Saturday, February 05, 2005

Last Days Madness

The madness over this is mind-boggling! Popularized by Hal Lindsey's 1970's book "The Late Great Planet Earth" and the recent "Left Behind" best-selling novels by Tim LaHaye, the premise of this belief is that the Bible predicts the end of the world and the return of Christ amidst a tribulation period of worldwide suffering and plagues. Some versions like Lindsay's and LaHaye's say true believers in Jesus will be raptured (taken from the earth to heaven) before this 7-year tribulation period and escape its horrors (not all evangelicals believe this version). The problem I have is the last days mentality is at best a silly interpretation full of half-truths, and at worst a gross misreading of the Bible that promotes myths and outright lies.

There isn't enough space in this short blurb to make the case for this (see link on title for a book that carefully dissects the flaws of end-times theology). Suffice it to say that Jesus described a time of tribulation and then declared "I tell you the truth, this generation shall not pass away until all these things come to pass." Here the literalists refuse to take Jesus' words literally. The generation alive who heard Christ's words would not die out before these "end-times" events took place. That fits perfectly with the incredibly terrible times in the Roman Empire from around 64 to 70 AD when Roman legions took seige of Jerusalem, Christians were persecuted under Nero, earthquakes occured, comets were sighted, civil wars were fought, and the Jewish capital, temple, and way of religous life (e.g. sacrifical system) were utlimately destroyed. The historian Josephus describes this period in detail.

But if the overwhelming majority of end-time catostraphic events have already occured, where is the drama in that? The answer is there is none. Nor should there be in my opinion. The modern version of end-times theology with the Left-Behind-style rapture was developed in the 19th century by an Irish priest named John Nelson Darby. It was never taught by the early church.

Some claim the fruit of end-times books is people thinking seriously about their standing with God, even if the story line may not be based soundly on scripture. But it equally results in people not taking scripture or its proponents seriously. Nicholas Kristoff, a columnist for the NY Times, interpreted the "Glorious Appearing" book by LaHaye as a study in intolerance and a re-portrayal of Jesus presiding over a militant christianity. Playboy magazine, speaking on U.S. middle east policy, mocked believers as succumbing to an extraordinary delusion in believing in the rapture-style last days scenario and interpreting today's events in light of it.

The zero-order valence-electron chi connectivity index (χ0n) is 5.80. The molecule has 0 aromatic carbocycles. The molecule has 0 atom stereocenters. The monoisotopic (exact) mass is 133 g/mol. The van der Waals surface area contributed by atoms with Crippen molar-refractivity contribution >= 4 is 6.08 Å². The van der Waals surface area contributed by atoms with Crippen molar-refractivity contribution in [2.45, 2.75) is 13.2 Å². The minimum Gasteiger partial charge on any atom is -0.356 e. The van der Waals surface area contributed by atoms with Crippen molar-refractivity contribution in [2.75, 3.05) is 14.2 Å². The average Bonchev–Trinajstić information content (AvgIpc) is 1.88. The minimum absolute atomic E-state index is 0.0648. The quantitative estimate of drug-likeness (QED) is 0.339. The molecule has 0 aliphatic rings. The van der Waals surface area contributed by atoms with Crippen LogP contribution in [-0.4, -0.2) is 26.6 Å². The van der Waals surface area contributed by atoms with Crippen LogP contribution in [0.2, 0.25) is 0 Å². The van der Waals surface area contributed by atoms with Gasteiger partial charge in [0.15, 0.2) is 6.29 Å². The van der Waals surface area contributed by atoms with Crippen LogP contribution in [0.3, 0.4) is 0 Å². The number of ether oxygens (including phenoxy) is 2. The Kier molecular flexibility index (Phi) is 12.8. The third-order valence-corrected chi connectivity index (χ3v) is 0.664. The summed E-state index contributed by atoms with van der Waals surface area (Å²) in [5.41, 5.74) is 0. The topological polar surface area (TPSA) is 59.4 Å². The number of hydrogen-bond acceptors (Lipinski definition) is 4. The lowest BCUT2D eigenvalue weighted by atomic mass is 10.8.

The bottom line is integrity. The traditional modern fundamentailist or evangelical church view on the end-times has no scriptural or historical integrity.

3 comments:

Ashley said...

I agree. This subject was brought up in our theology class. A thought that came out of it was that if those who promoted this view could keep the masses looking off and away to a future time, that they wouldn't be focusing on the here and now.

Lavon said...

Hi Michael. Do you have an opinion or perspective on the second coming of Christ? You have expressed your opinion on "Last Days Madness" but have not shared your personal beliefs. Do the words of Christ pertaining to future events have any meaning for us today?

Michael said...

lavon,

I take a partial "preterist" view, i.e. most of the last days saying of Christ were referring to the years surrounding 70 AD. Read Last Days Madness and RC Sproul's The Last Days According to Jesus to understand the case for this view. It is compelling. Christ came in judgment in 70 AD the same way that God came in judgment several times in the OT. The book of Revelation was written before 70 AD and refers to this time according to this view (see Before Jerusalem Fell: Dating Revelation by Kenneth Gentry). However, some words of Christ and Paul seem to indicate a future coming beyond this time period, so I am very open to that. But the majority of scriptures cited to "prove" the imminent return of Christ are wrongly interpreted and refer to the generation of Christ.

A pure "preterist" would believe that ALL references to a coming of Christ refer to the 70AD time period. I wouldn't consider myself one, but have no problem with that view since the evidence for another "return of Christ" in the distant future is not overwhelming.